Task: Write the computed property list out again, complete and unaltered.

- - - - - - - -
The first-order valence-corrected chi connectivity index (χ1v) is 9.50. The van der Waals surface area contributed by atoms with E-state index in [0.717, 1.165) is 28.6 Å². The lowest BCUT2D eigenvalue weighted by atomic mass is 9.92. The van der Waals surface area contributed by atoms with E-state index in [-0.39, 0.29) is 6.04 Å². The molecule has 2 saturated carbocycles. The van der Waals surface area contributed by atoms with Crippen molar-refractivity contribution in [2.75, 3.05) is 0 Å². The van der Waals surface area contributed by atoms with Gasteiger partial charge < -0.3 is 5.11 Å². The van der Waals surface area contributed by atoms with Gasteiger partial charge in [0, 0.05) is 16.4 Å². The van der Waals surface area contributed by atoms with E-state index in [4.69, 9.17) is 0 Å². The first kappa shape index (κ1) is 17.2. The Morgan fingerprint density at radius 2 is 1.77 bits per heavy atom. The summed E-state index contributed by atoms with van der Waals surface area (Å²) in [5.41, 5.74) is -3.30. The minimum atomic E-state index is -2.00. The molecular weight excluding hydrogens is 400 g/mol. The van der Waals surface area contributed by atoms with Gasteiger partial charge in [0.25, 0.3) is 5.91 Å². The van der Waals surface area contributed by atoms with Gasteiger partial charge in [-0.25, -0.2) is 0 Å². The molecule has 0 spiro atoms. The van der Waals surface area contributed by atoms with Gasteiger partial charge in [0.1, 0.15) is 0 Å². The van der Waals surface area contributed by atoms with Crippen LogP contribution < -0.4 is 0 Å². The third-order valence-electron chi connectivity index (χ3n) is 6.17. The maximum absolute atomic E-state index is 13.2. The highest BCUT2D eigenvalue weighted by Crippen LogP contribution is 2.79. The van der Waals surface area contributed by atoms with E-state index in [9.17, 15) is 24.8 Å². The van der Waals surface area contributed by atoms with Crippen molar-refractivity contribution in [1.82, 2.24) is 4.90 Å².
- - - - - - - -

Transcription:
The first-order valence-corrected chi connectivity index (χ1v) is 9.50. The van der Waals surface area contributed by atoms with E-state index in [0.717, 1.165) is 28.6 Å². The lowest BCUT2D eigenvalue weighted by atomic mass is 9.92. The van der Waals surface area contributed by atoms with E-state index in [-0.39, 0.29) is 6.04 Å². The molecule has 2 saturated carbocycles. The van der Waals surface area contributed by atoms with Crippen molar-refractivity contribution in [2.75, 3.05) is 0 Å². The van der Waals surface area contributed by atoms with Gasteiger partial charge < -0.3 is 5.11 Å². The van der Waals surface area contributed by atoms with Gasteiger partial charge in [0, 0.05) is 16.4 Å². The van der Waals surface area contributed by atoms with E-state index in [4.69, 9.17) is 0 Å². The first kappa shape index (κ1) is 17.2. The Morgan fingerprint density at radius 2 is 1.77 bits per heavy atom. The summed E-state index contributed by atoms with van der Waals surface area (Å²) in [5.41, 5.74) is -3.30. The minimum atomic E-state index is -2.00. The molecular weight excluding hydrogens is 400 g/mol. The van der Waals surface area contributed by atoms with Gasteiger partial charge in [0.25, 0.3) is 5.91 Å². The van der Waals surface area contributed by atoms with Gasteiger partial charge in [-0.25, -0.2) is 0 Å². The molecule has 0 spiro atoms. The van der Waals surface area contributed by atoms with Gasteiger partial charge in [0.1, 0.15) is 0 Å². The van der Waals surface area contributed by atoms with Crippen LogP contribution < -0.4 is 0 Å². The third-order valence-electron chi connectivity index (χ3n) is 6.17. The maximum absolute atomic E-state index is 13.2. The highest BCUT2D eigenvalue weighted by Crippen LogP contribution is 2.79. The van der Waals surface area contributed by atoms with E-state index in [9.17, 15) is 24.8 Å². The van der Waals surface area contributed by atoms with Crippen molar-refractivity contribution in [1.82, 2.24) is 4.90 Å².